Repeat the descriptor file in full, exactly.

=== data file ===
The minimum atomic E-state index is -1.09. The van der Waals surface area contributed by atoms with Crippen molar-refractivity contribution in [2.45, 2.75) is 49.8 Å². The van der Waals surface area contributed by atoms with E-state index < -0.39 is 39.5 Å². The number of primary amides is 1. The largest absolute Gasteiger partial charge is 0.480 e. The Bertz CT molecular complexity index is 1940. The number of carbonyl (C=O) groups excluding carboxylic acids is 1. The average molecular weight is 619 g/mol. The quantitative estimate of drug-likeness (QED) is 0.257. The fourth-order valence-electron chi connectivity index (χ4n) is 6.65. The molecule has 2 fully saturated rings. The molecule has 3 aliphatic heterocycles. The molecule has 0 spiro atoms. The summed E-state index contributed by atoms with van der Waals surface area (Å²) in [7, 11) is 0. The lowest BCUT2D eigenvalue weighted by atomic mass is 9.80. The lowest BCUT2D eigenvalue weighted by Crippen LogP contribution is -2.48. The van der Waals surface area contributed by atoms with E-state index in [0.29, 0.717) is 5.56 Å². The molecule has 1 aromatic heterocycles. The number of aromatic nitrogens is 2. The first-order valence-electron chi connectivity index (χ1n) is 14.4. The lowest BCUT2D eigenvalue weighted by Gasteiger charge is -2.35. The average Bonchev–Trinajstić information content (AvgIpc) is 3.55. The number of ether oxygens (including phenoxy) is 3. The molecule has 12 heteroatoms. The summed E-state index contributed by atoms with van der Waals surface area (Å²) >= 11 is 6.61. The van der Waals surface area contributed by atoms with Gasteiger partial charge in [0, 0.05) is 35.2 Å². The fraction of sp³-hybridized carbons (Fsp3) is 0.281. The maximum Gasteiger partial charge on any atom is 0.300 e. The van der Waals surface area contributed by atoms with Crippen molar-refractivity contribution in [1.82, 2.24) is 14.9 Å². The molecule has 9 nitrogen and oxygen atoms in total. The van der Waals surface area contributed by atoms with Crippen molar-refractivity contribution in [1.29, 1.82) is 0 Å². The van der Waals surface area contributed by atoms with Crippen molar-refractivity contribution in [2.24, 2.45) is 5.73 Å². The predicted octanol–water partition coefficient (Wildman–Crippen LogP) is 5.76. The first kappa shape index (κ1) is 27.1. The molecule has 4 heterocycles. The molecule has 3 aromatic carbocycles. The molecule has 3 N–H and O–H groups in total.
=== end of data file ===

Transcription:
The minimum atomic E-state index is -1.09. The van der Waals surface area contributed by atoms with Crippen molar-refractivity contribution in [2.45, 2.75) is 49.8 Å². The van der Waals surface area contributed by atoms with E-state index < -0.39 is 39.5 Å². The number of primary amides is 1. The largest absolute Gasteiger partial charge is 0.480 e. The Bertz CT molecular complexity index is 1940. The number of carbonyl (C=O) groups excluding carboxylic acids is 1. The average molecular weight is 619 g/mol. The quantitative estimate of drug-likeness (QED) is 0.257. The fourth-order valence-electron chi connectivity index (χ4n) is 6.65. The molecule has 2 fully saturated rings. The molecule has 3 aliphatic heterocycles. The molecule has 0 spiro atoms. The summed E-state index contributed by atoms with van der Waals surface area (Å²) in [7, 11) is 0. The lowest BCUT2D eigenvalue weighted by atomic mass is 9.80. The lowest BCUT2D eigenvalue weighted by Crippen LogP contribution is -2.48. The van der Waals surface area contributed by atoms with E-state index in [0.29, 0.717) is 5.56 Å². The molecule has 1 aromatic heterocycles. The number of aromatic nitrogens is 2. The first-order valence-electron chi connectivity index (χ1n) is 14.4. The lowest BCUT2D eigenvalue weighted by Gasteiger charge is -2.35. The average Bonchev–Trinajstić information content (AvgIpc) is 3.55. The number of ether oxygens (including phenoxy) is 3. The molecule has 12 heteroatoms. The summed E-state index contributed by atoms with van der Waals surface area (Å²) >= 11 is 6.61. The van der Waals surface area contributed by atoms with Gasteiger partial charge in [0, 0.05) is 35.2 Å². The fraction of sp³-hybridized carbons (Fsp3) is 0.281. The maximum Gasteiger partial charge on any atom is 0.300 e. The van der Waals surface area contributed by atoms with Crippen molar-refractivity contribution in [1.82, 2.24) is 14.9 Å². The molecule has 9 nitrogen and oxygen atoms in total. The van der Waals surface area contributed by atoms with Crippen molar-refractivity contribution in [1.29, 1.82) is 0 Å². The van der Waals surface area contributed by atoms with Crippen molar-refractivity contribution in [2.24, 2.45) is 5.73 Å². The predicted octanol–water partition coefficient (Wildman–Crippen LogP) is 5.76. The first kappa shape index (κ1) is 27.1. The molecule has 4 heterocycles. The molecule has 3 aromatic carbocycles. The molecule has 3 N–H and O–H groups in total.